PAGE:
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English definition of “dead”

dead

adjective uk   /ded/ us  

dead adjective (NOT LIVING)

A2 not now living: She's been dead for 20 years now. The motorcyclist was dead on arrival at the hospital. He was shot dead (= killed by shooting) outside his home.Death and dying C2 mainly UK If a part of your body is dead, you cannot feel it: I've been sitting with my legs crossed for so long, my right leg has gone dead.Unable to feel anything

dead adjective (NOT IN USE)

UK describes empty glasses and bottles that were previously fullEmpty In some sports, if a ball is dead, it is outside the area of play.General terms used in ball sports

dead adjective (BORING)

C2 If a place is dead, it is too quiet and nothing interesting happens there: The city centre's quite lively during the day, but it's totally dead at night.Tedious and uninspiring

dead adjective (EQUIPMENT)

B2 If a piece of equipment is dead, it is not working: a dead battery The phone suddenly went dead.Not functioning

dead

adjective [before noun], adverb uk   /ded/ us  
C1 complete(ly): The conductor waited for dead silence before commencing the performance. You won't be able to change his mind - he's dead against the plan.informal I'm dead certain I left my purse on the desk.informal I'm dead (= very) hungry.informal The exam was dead (= very) easy.UK informal "How was the film?" "It was dead good." The post office is dead (= straight) ahead. Aim for the dead (= exact) centre of the target. I always try to arrive dead (= exactly) on time. Martha's dead set on having (= very much wants to have) a new bike. He's dead set against (= completely opposed to) living in the city.Complete and wholeVery and extreme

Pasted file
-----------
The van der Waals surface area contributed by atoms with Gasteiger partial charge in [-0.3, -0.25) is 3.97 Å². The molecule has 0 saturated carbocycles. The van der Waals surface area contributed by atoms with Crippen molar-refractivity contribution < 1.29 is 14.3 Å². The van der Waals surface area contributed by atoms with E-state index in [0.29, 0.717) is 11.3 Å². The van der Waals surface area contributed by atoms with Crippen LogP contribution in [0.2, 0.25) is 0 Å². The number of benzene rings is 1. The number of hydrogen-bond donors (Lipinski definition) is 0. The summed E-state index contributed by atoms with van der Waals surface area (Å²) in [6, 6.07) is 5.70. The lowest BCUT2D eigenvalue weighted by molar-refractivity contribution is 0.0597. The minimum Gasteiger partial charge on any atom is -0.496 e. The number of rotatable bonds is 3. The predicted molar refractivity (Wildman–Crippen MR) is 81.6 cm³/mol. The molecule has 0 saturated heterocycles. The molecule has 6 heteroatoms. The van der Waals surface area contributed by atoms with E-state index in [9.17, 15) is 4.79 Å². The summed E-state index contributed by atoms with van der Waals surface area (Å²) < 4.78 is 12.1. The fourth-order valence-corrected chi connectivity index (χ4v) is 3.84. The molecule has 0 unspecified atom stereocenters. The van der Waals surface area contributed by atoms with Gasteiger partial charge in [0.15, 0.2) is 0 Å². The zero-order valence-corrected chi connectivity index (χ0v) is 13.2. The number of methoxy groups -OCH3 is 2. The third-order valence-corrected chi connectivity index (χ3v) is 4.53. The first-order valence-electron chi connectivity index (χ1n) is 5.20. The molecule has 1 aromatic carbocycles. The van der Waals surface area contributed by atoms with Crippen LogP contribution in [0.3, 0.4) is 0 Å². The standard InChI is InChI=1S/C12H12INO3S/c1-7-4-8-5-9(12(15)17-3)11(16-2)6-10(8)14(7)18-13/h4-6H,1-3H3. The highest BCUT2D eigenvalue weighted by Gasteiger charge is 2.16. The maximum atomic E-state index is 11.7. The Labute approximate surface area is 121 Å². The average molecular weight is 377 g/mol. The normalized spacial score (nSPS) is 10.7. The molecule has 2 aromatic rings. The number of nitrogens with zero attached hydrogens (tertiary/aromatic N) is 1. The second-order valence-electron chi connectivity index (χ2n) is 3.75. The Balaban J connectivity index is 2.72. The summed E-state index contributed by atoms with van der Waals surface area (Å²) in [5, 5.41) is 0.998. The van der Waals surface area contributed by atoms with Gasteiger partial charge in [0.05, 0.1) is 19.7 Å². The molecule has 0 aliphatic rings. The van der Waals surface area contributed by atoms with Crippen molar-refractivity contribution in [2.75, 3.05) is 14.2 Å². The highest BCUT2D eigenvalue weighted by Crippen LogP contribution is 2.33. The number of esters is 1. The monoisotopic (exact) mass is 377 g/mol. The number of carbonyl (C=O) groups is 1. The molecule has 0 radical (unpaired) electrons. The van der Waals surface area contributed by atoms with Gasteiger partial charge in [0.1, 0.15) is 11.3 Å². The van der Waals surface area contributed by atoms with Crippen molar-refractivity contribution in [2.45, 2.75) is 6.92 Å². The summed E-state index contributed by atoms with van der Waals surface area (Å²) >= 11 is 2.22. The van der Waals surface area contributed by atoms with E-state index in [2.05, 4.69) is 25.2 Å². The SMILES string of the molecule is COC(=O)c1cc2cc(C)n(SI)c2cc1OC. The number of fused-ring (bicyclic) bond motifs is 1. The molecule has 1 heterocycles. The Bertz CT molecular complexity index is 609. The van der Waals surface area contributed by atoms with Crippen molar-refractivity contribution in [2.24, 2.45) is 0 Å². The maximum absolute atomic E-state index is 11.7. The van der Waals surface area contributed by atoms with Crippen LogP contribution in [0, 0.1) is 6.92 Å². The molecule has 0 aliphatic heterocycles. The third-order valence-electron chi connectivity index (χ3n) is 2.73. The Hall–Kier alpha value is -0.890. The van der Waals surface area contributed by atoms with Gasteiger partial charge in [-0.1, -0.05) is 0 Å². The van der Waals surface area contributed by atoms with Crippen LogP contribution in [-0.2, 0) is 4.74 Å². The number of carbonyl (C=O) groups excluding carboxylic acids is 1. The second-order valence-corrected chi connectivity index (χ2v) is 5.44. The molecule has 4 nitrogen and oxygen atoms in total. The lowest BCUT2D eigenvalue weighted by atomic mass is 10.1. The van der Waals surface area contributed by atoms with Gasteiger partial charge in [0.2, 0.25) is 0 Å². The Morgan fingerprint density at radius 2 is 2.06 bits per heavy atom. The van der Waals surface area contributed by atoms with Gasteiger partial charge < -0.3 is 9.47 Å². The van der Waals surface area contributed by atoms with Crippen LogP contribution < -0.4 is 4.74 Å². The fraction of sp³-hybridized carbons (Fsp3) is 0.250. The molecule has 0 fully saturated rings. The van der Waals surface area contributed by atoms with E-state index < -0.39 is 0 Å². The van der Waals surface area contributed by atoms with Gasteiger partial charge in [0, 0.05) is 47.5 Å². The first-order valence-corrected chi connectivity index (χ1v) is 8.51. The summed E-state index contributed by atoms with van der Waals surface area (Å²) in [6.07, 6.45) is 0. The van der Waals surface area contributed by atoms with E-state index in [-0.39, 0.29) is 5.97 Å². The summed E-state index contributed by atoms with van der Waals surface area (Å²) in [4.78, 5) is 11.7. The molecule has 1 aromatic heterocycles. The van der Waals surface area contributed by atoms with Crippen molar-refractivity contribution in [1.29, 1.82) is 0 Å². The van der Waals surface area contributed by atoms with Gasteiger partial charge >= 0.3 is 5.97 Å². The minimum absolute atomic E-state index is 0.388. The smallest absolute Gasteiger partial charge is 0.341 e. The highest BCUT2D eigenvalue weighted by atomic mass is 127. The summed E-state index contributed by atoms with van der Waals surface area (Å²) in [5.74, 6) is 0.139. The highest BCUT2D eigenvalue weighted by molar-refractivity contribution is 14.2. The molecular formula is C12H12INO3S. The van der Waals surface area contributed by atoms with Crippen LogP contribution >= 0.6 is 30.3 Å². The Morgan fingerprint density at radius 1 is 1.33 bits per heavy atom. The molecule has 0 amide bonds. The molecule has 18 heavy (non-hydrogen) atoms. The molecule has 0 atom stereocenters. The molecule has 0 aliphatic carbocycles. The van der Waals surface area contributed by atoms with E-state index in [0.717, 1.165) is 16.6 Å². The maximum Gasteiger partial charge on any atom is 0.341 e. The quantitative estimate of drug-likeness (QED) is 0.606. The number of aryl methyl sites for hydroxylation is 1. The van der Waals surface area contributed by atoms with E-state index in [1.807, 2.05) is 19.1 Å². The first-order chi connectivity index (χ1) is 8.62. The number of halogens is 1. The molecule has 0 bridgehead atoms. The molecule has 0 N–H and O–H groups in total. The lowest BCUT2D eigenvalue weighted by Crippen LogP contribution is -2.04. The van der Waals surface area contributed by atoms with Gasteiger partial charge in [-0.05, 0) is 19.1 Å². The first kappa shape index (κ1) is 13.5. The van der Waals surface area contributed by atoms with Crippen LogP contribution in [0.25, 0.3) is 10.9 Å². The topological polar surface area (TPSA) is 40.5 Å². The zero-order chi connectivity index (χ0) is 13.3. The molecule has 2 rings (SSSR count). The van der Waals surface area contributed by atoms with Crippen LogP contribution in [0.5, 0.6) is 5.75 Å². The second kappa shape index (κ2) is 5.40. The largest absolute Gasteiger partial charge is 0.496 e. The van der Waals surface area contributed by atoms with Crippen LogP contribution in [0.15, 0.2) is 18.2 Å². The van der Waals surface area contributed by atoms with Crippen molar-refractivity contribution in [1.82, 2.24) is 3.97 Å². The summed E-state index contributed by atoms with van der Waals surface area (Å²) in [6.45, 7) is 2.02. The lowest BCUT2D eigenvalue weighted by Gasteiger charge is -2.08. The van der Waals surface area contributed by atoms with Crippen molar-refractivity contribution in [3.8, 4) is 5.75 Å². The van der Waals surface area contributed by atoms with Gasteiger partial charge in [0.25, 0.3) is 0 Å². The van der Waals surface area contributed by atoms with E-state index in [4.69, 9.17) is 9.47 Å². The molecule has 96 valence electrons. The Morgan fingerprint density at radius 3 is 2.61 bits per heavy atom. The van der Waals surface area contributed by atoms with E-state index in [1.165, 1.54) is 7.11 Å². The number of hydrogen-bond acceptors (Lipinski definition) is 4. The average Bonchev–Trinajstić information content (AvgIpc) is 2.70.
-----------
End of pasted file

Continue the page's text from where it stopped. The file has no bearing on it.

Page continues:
dead

noun uk   /ded/ us  
the dead [plural] dead people: Three children were among the dead. A ceasefire has been called to allow the survivors to bury their dead.Death and dying
(Definition of dead from the Cambridge Advanced Learners Dictionary & Thesaurus © Cambridge University Press)
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